Alumnus’ Startup Detects Potential Traumatic Brain Injuries Using Only Cameras

Arash Adami

Sometimes the path towards a career – in this particular case, a profession that directly benefits the health trajectory of people suffering from a severe injury – can come from the unlikeliest of places. For UCR alumnus Arash Adami ’07, Ph.D. ’13, his founding of Alpha Fiber, a HealthTech startup, parallels his own intense interest in athletics as a rock climber, triathlete, and soccer player.

“I have been playing soccer forever (genetically inherited by my Hispanic and Middle Eastern parents) and never plan to stop,” Arash says. “I’m half Salvadoran and half Persian so when I joined the Iranian Student Association at UCR, their soccer team would play intramurals. I think the first game, I scored three goals! And that’s really been the story of my life, from college to graduate school to moving to LA, Baltimore, now in San Diego. It’s me showing up to a soccer pickup game and then making friends as I go.”

Alpha Fiber, which Arash, who is currently CEO, co-founded in 2019 with Joseph Villapando and Derek Rollend, provides the only real-time solution for detecting potential concussions in athletes (and military personnel) through the exclusive use of cameras – without the use of any “wearables” on the individual. Arash, who worked as a regulatory affairs consultant for five years and participated in six meetings of the Food and Drug Administration where he defended biologics and devices, is an acknowledged expert in neuroscience with particular expertise in traumatic brain injury and MRI physics. He also served academic stints as an adjunct professor in the biology department at Miramar College in San Diego, the University of Maryland Baltimore County, and California State University, Fullerton.

The startup’s vision is to “understand better how the brain functions in normal and pathological conditions and to be the leader in brain injury detection and treatment.” The company’s mission is to utilize cutting-edge technology to proactively detect potential concussions in real time. As Arash says, “The best way to solve a problem is to first understand it.”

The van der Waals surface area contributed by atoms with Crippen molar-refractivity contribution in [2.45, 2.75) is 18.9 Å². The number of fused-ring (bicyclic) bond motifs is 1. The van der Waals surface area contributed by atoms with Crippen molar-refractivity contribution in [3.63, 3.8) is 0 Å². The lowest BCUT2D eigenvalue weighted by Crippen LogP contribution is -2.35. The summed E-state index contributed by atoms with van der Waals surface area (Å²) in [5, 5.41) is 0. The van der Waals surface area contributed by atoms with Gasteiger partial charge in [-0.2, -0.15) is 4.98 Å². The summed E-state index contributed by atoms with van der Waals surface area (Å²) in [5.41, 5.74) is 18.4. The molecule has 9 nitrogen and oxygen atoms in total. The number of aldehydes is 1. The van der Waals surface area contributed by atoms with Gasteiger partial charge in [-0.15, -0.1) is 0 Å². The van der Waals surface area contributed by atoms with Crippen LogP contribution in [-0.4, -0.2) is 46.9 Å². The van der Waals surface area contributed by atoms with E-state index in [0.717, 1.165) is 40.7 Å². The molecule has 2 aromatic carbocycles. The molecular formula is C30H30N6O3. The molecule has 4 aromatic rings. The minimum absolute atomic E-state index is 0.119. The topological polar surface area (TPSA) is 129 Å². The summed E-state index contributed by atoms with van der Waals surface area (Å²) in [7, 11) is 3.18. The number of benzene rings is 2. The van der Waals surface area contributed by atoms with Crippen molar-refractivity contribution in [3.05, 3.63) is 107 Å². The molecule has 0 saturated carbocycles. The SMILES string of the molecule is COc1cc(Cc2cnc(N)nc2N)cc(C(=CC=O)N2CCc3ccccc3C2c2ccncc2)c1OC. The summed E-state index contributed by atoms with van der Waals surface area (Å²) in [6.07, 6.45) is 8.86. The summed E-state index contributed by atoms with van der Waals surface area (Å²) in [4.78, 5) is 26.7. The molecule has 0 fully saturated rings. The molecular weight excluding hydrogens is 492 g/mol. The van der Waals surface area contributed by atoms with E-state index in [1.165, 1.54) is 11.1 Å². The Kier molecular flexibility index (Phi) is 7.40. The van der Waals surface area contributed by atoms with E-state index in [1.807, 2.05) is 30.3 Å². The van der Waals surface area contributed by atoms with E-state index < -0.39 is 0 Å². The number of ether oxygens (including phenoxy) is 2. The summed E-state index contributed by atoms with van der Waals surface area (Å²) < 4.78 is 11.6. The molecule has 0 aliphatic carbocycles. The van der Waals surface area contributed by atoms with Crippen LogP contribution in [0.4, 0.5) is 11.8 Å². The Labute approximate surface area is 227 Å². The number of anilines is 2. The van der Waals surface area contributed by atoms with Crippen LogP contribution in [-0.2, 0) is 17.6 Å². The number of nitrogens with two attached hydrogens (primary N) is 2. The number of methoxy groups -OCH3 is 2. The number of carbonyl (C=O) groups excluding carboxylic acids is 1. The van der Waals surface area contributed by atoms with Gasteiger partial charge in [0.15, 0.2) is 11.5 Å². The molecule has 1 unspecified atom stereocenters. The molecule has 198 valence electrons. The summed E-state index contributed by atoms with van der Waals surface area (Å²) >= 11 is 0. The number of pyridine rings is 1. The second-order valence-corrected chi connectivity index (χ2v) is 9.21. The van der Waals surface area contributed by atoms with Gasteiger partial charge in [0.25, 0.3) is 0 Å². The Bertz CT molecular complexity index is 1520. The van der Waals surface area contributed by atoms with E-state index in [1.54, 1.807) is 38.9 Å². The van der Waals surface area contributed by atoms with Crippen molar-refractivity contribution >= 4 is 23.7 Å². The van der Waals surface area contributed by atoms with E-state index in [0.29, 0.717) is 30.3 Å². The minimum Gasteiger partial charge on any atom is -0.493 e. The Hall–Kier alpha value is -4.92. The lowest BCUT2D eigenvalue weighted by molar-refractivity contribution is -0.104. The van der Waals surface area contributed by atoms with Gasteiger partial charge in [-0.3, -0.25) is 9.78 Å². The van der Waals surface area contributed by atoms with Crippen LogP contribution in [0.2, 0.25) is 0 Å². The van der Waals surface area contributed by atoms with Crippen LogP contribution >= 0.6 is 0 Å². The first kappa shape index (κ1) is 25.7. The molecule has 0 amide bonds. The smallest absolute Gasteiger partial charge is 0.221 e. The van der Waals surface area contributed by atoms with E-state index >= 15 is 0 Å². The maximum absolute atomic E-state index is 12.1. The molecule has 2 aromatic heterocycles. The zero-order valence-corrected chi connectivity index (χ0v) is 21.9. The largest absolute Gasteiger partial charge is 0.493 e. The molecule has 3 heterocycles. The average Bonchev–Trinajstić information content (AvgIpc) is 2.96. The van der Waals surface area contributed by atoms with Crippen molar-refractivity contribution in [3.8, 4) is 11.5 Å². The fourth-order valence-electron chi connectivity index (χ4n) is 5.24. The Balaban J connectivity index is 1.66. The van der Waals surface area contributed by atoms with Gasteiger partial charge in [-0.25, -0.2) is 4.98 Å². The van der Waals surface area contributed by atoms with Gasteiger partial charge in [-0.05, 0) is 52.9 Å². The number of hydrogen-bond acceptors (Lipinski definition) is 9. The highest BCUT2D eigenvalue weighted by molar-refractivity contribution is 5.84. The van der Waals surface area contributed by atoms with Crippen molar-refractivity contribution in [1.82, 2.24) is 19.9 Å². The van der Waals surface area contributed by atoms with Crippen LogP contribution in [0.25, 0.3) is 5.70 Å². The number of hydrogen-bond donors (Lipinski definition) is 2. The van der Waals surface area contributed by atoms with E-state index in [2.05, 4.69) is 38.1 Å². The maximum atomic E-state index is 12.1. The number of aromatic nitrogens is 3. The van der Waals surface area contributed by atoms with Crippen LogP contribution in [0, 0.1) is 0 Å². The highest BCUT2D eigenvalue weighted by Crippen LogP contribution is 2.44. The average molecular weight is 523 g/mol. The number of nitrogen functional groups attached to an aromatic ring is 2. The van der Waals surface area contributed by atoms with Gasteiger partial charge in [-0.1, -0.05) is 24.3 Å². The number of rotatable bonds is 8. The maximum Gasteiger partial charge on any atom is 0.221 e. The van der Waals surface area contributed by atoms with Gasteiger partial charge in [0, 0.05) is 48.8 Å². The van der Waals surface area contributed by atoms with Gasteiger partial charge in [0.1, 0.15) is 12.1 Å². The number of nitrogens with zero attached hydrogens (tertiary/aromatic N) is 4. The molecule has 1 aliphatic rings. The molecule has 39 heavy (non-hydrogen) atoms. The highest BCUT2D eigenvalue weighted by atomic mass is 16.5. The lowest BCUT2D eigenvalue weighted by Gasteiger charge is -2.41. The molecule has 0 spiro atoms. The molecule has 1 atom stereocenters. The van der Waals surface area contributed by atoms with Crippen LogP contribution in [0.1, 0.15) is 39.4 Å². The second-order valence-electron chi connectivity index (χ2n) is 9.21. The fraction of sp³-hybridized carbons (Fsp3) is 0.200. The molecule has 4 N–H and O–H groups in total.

Alpha Fiber’s patent-pending system utilizes computer vision, artificial intelligence, and machine learning technologies to track all head impacts and identify which ones can potentially cause injury. The Alpha Fiber team has decades of combined experience in researching traumatic brain injury, diagnosing and treating concussions, and developing specialized software powered by the latest technologies.

In a roundabout way, Arash’s interest in sports – especially soccer – pointed the way to enrolling at UCR as an undergraduate. “When I was in high school, one of my cousins went to UCR,” he says. “At that time there were brand new dorms on campus and he was one of the first people that went into Pentland Hills. I was a senior at Upland High School at the time and my dad really encouraged me to take college classes when I was in high school, so I drove over to UCR to take chemistry courses my entire senior year.”

It was at that time, while Arash was “moonlighting” at UCR (a 30-mile trek both ways, he says) that he really fell in love with the campus. “I was on the varsity team for soccer and after the season was over, I would go to UCR and hang out on campus.

“I knew there were some campuses that were very small,” Arash adds. “My high school was large, about 4,000 students. I had visited bigger campuses like UCLA and USC and they felt way too big. When I was taking classes at UCR during my senior year of high school, I started playing soccer with people I knew and the campus began to feel like home.”